Ahmadiyya Annual Peace Prize

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By Aleem Zia

The Ahmadiyya Muslim prize for the advancement of peace is given to an outstanding contribution for the cause of peace and is awarded to either an individual or an organisation. This initiative was launched by Hazrat Khalifatul-Masih V (aba) over a decade ago and is awarded in recognition of services to peace. This award is an excellent way for the Jama’at to promote peace and announce to the world that Islam is not a violent religion; rather it is a religion of peace and it recognises, appreciates and acknowledges efforts made to achieve peace. This prize is announced during the concluding session of the Jalsa and is awarded at the national peace symposium the following year.

Some of the previous winners include Barbara Caroline Hoffmand of Switzerland. She has been at an international bank and companies for almost seven years. She participated in a humanitarian mission to Mozambique in 1989 and was struck by the terrible situation of children the first victims of war that had lasted for 30 years in Mozambique. She decided to dedicate her life to their welfare in the conviction that if the roots are not cared for, the tree will not be able to live. Her work is well-known and respected throughout the world.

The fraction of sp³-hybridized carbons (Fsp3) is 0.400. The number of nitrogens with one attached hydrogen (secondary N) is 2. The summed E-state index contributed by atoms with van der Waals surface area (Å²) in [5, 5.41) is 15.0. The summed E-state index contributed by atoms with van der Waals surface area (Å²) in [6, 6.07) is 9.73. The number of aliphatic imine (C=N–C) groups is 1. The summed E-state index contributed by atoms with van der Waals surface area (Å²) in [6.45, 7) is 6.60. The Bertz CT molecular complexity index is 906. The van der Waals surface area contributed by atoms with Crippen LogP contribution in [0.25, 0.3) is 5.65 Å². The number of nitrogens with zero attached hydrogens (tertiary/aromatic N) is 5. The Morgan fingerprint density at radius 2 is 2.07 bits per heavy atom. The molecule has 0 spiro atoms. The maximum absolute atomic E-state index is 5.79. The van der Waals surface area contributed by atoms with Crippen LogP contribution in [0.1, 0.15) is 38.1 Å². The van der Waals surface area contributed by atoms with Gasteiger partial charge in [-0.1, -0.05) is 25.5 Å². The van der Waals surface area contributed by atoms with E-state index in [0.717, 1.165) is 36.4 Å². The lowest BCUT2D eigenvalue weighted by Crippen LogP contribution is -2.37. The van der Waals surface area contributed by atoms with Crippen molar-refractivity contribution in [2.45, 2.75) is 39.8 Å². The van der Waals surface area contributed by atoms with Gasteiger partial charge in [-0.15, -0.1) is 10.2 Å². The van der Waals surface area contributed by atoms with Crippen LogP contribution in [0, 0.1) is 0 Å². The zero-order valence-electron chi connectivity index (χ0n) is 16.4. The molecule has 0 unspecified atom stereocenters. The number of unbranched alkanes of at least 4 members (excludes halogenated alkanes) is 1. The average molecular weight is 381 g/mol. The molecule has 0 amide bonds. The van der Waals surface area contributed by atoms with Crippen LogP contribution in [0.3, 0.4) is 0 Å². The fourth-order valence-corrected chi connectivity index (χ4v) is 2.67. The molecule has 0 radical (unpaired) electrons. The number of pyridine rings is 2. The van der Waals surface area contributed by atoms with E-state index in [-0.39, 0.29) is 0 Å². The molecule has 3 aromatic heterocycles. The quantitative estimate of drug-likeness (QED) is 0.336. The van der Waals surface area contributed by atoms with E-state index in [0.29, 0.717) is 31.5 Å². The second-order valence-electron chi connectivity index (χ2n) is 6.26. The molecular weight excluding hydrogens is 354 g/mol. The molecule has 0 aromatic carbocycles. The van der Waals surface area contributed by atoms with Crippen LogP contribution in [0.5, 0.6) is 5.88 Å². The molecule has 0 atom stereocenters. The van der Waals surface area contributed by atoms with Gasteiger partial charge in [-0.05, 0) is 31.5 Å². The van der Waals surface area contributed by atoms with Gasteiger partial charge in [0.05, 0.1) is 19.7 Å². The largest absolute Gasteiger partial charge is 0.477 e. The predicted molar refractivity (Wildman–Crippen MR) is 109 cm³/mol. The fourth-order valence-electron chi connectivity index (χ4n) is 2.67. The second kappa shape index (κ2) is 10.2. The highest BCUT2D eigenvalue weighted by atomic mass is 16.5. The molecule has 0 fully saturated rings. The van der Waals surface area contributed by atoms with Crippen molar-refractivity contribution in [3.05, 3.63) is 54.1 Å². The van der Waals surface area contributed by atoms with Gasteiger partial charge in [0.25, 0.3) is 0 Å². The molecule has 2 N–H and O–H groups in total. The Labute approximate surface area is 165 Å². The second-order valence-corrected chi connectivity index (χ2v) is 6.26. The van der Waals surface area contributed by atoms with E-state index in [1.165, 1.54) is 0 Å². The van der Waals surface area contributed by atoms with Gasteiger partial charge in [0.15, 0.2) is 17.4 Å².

In 2018, the annual peace prize was awarded to Dr Fred Mednik, the founder of teachers without borders launched in 2000. His mission is to connect teachers to information and each other in order to close the education divide and based upon the premise that teachers are community chains exchange agents and key drivers of global developments. Initiatives include education in emergencies, girl’s education, peace and human right’s education etc…

Islam is a religion which has been promoting peace from its outset. In fact, one of the meanings of the word Islam are peace. The Holy Prophet (sa) signed the treaty of Hudaibiyyah with the Meccan disbelievers in an attempt to establish peace. This was signed 6 years after the migration to Madinah and was a 10-year treaty where the Meccans and the Muslims would not go to war with one another. Although the terms of the deal apparently favoured the Meccans, within 2 years of the treaty being signed, Islam spread and over 10,000 people came into its fold, which interestingly enough proved that Islam was not spread by the sword, but it was its true teachings that attracted so many people. (Life & Character of the Seal of the Prophets (sa), Vol. 3, Pg. 117)

This tradition of attempting to establish peace is being kept alive by the Ahmadiyya Muslim Jama’at in this day and age.

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